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What is the Cost to File a Utility Patent?
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What is the Cost to File a Utility Patent?|Pat Werschulz

{Read in 4 minutes} A common question people have is: How much does it cost to get a utility patent?The answer: It depends. There are many variables that can affect the total cost, such as the complexity of the invention and how much prior art already exists. That said, some aspects can be discussed in general terms. Keep in mind, we are discussing utility patents, not design patents. There are two components to filing a patent fee:

  1. The fee you pay the government
  2. The fee you pay your attorney

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Patent Trolls: Giving Our Licensing Scheme a Bad Name – Part 2
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Patent Trolls: Giving Our Licensing Scheme a Bad Name – Part 2|Pat Werschulz

{4:00 minutes to read} Three Billy Goats Gruff are crossing a bridge. A patent troll materializes on the bridge and blocks their way. “Pay me a licensing fee or I’ll throw you off the bridge,” he demands. In order to understand the phenomenon of so-called “patent trolls,” one must first understand what a Non-Practicing Entity (NPE) is. NPEs are often the innovators who perform all of the research and development that goes into an invention—but instead of marketing and selling it themselves, theylicense it to a third party.  Many of my clients are individual inventors who do not wish to start a company around their invention but are hoping to license to manufacturers to produce and distribute.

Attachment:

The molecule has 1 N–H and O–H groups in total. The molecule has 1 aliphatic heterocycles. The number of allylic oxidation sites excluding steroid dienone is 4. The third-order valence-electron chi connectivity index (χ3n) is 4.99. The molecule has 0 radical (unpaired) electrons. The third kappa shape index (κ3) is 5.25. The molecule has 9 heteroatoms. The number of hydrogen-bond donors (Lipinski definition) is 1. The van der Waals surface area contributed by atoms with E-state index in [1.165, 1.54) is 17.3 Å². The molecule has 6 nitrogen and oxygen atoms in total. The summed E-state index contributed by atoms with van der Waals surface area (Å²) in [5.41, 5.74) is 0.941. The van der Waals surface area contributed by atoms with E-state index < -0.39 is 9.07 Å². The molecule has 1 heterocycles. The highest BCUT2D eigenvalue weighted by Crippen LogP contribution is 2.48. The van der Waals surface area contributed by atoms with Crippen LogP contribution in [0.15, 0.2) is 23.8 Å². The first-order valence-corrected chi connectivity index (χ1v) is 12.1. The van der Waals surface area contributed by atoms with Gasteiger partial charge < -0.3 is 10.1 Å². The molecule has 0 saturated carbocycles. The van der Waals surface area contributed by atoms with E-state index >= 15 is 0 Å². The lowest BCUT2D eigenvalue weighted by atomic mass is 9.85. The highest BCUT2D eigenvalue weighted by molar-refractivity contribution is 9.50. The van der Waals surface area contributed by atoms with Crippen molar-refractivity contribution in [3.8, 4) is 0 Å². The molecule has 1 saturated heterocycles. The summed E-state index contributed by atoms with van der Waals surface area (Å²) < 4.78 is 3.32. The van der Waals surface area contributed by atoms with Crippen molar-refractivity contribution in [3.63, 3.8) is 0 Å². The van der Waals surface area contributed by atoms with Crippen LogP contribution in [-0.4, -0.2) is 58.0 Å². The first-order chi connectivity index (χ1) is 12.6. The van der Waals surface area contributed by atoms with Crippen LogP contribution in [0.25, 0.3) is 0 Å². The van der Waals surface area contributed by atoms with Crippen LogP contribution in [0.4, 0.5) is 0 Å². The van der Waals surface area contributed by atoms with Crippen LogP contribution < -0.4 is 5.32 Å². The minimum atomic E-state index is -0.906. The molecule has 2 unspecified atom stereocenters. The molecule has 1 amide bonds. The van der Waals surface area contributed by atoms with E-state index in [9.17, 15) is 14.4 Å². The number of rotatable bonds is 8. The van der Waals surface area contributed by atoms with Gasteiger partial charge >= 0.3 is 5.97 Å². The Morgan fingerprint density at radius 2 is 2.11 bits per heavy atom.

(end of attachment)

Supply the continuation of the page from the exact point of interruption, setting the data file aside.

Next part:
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Patent Trolls: Giving Our Licensing Scheme a Bad Name – Part 1
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Patent Trolls: Giving Our Licensing Scheme a Bad Name – Part 1 | Pat Werschulz

{4:00 minutes to read} On the first day of summer, the decision in the US Supreme Court case of Cuozzo Speed Technologies, LLC  v. Lee was handed down. The ruling affirmed the new practice of post grant reviews of patents already granted—which could have broad implications for patent owners, especially Non-Practicing Entities (NPEs), including so-called “patent trolls.” Post-grant review is a relatively new feature in US patent law that allows the Patent Trial and Appeal Board (PTAB) to invalidate patents which have already been granted.

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Need to Add Something New to Your Patent Application? Consider a Continuation-in-Part
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Need to Add Something New to Your Patent Application? Consider a Continuation-in-Part | Pat Werschulz

{3:80 minutes to read} We’ve previously discussed 2 types of child applications in regards to patents:divisional and continuation. The third type of child application you can file is called a “continuation-in-part.” A continuation-in-part is a little different from a continuation or a divisional in that we’re adding something new to the application. That is the rationale for naming “in-part.”

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The Strategy Behind Filing Provisional Patent Applications
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The Strategy Behind Filing Provisional Patent Applications | Pat Werschulz